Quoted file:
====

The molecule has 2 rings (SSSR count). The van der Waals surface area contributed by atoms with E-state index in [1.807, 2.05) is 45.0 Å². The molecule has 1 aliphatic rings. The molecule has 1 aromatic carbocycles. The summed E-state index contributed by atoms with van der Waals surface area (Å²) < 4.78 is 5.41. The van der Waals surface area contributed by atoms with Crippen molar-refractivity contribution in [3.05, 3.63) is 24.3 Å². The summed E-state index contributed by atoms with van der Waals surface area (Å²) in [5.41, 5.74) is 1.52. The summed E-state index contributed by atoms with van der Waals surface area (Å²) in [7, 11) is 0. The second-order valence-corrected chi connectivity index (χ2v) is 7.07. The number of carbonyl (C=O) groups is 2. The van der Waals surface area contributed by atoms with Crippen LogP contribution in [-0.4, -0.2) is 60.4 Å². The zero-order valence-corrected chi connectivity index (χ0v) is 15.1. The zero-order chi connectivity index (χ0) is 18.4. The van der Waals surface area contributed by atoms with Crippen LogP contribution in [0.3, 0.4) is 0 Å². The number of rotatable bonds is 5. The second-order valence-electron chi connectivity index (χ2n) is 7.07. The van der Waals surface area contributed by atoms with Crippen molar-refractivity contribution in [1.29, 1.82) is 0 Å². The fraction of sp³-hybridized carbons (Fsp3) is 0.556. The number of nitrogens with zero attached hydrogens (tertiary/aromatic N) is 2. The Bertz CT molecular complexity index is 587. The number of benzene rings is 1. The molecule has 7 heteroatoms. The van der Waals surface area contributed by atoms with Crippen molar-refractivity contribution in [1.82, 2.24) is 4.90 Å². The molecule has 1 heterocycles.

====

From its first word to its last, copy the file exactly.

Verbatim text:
The molecule has 2 rings (SSSR count). The van der Waals surface area contributed by atoms with E-state index in [1.807, 2.05) is 45.0 Å². The molecule has 1 aliphatic rings. The molecule has 1 aromatic carbocycles. The summed E-state index contributed by atoms with van der Waals surface area (Å²) < 4.78 is 5.41. The van der Waals surface area contributed by atoms with Crippen molar-refractivity contribution in [3.05, 3.63) is 24.3 Å². The summed E-state index contributed by atoms with van der Waals surface area (Å²) in [5.41, 5.74) is 1.52. The summed E-state index contributed by atoms with van der Waals surface area (Å²) in [7, 11) is 0. The second-order valence-corrected chi connectivity index (χ2v) is 7.07. The number of carbonyl (C=O) groups is 2. The van der Waals surface area contributed by atoms with Crippen LogP contribution in [-0.4, -0.2) is 60.4 Å². The zero-order valence-corrected chi connectivity index (χ0v) is 15.1. The zero-order chi connectivity index (χ0) is 18.4. The van der Waals surface area contributed by atoms with Crippen LogP contribution in [0.3, 0.4) is 0 Å². The number of rotatable bonds is 5. The second-order valence-electron chi connectivity index (χ2n) is 7.07. The van der Waals surface area contributed by atoms with Crippen molar-refractivity contribution in [1.29, 1.82) is 0 Å². The fraction of sp³-hybridized carbons (Fsp3) is 0.556. The number of nitrogens with zero attached hydrogens (tertiary/aromatic N) is 2. The Bertz CT molecular complexity index is 587. The number of benzene rings is 1. The molecule has 7 heteroatoms. The van der Waals surface area contributed by atoms with Crippen molar-refractivity contribution in [1.82, 2.24) is 4.90 Å². The molecule has 1 heterocycles.